By Chrissy Boylan (The Cowbird Story of the Day, April 2012)
A few years ago, my twin sister called to tell me that she met someone I used to work with.
“You’ll never guess who I met last night!” she exclaimed. “Do you remember a Scott Larson?”
Of course I remembered a Scott Larson. Except in my mind he was “the” Scott Larson. UVA grad Scott; rugged, I-like-to-rock-climb Scott. He and I had worked together in an office full of cave-dwelling Internet developers. He had stood out simply for showing his face during daylight hours and speaking in complete, coherent sentences. I hadn’t seen Scott since the Internet bubble burst and I decided to stay home with my first child.
“Oh, no kidding,” I reply nonchalantly. “Scott Larson, huh. Small world…”
“Yeah, and he totally remembered you!”
I immediately chucked aside my thinly veiled female pride. “Really? He did? What did he say?!”
I waited in unabashed anticipation for Scott Larson’s words to bring my former self back to me: the one who once had a promising career, was valued for her intellect and who wasn’t covered in spit up.
“Wait; Hold-up. ‘JUST’ a mom? Did he really say it like that?”
Awkward pause. “Um, yeah? But I’m sure he didn’t mean it that way! He’s just a guy, remember?”
There it was again: that word.
Right then and there, I identified the root of the problem. It wasn’t Scott’s implied editorial, deliberate or not, or my sister’s instinct to protect me by belittling his credibility. It was the word itself! How different our conversation would have been had he asked her instead: “Is she enjoying staying at home?” or “How is she taking to motherhood?” But he didn’t. So I decided then and there to hold a grudge against the word ‘just.’ I developed a sixth sense for spying it in print, secretly judged others for using it, and downright condemned those who over-used it.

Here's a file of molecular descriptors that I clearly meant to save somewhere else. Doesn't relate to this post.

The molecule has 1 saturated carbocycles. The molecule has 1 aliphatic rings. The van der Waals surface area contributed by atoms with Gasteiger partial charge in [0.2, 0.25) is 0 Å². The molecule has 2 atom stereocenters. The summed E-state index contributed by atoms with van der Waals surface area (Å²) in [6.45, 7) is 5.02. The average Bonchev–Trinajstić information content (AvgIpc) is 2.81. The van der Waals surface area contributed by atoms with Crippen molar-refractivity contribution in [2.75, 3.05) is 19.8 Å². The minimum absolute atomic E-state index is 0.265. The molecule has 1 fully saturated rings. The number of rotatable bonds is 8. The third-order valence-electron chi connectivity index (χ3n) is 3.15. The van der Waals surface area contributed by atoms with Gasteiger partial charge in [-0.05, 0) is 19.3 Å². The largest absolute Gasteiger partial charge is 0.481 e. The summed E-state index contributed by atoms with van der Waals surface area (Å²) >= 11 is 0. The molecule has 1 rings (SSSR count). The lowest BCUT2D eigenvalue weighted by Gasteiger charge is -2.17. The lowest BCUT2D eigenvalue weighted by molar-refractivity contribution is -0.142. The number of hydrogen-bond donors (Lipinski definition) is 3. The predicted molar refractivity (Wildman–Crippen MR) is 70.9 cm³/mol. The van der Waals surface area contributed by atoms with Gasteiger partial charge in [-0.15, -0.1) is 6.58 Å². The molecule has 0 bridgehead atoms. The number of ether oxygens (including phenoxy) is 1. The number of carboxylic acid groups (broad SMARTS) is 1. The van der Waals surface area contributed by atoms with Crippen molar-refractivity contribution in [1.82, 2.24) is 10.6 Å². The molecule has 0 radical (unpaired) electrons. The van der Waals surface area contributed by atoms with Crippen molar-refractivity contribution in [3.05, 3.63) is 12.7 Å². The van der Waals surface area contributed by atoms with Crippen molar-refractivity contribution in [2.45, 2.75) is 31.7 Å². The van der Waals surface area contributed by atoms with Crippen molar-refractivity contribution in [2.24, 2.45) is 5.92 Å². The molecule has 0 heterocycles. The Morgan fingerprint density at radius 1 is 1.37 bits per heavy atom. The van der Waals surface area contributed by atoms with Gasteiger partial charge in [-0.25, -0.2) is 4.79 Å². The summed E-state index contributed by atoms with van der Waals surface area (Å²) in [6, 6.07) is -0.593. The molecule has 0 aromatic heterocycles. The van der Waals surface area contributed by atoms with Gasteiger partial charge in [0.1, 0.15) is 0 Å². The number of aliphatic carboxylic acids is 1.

But it took more energy than I expected. The word is one of the most used words in the English language. Its popularity ranks right above “very” and only slightly behind “more.” In addition, women tend to use the word twice as much as men. I’d also be lying if I said I didn’t sometimes accidentally use the word myself, like when my young daughters lap up to me and beg me to play with them. “Sure sweetie,” I say. “Be there in just a minute!” At three and five years old, even they know a stall tactic when they hear one.
Over time, it became clear that my hatred for a single word could not be absolute. Several appropriate, even enriching, uses of the word began coming to mind, like Nike’s ‘Just Do It’ or Stevie Wonder’s classic, “I Just Called To Say I Love You.” I also remembered how the word has at times warmed my heart, like when my grandmother’s strong hands guided mine to complete my first purl stitch. “Just so” she said in her thick Italian accent.
In the end, I have decided to limit my strong disdain of the word to specific intents, such as the word’s ability to help one cower (“I just thought that…”), to avoid confrontation (“just checking to see if you’re finished yet”), or to fake modesty (“What, this? It’s just a little something I whipped up.”)
And Scott Larson’s intent, of course. “Is she ‘just’ a mom?”
No, I’m not.
I’m a mother, wife, twin, friend, neighbor, freelance writer, yoga student, bibliophile, caffeine addict, high-tech drop-out, armchair therapist, and storyteller. Just to name a few.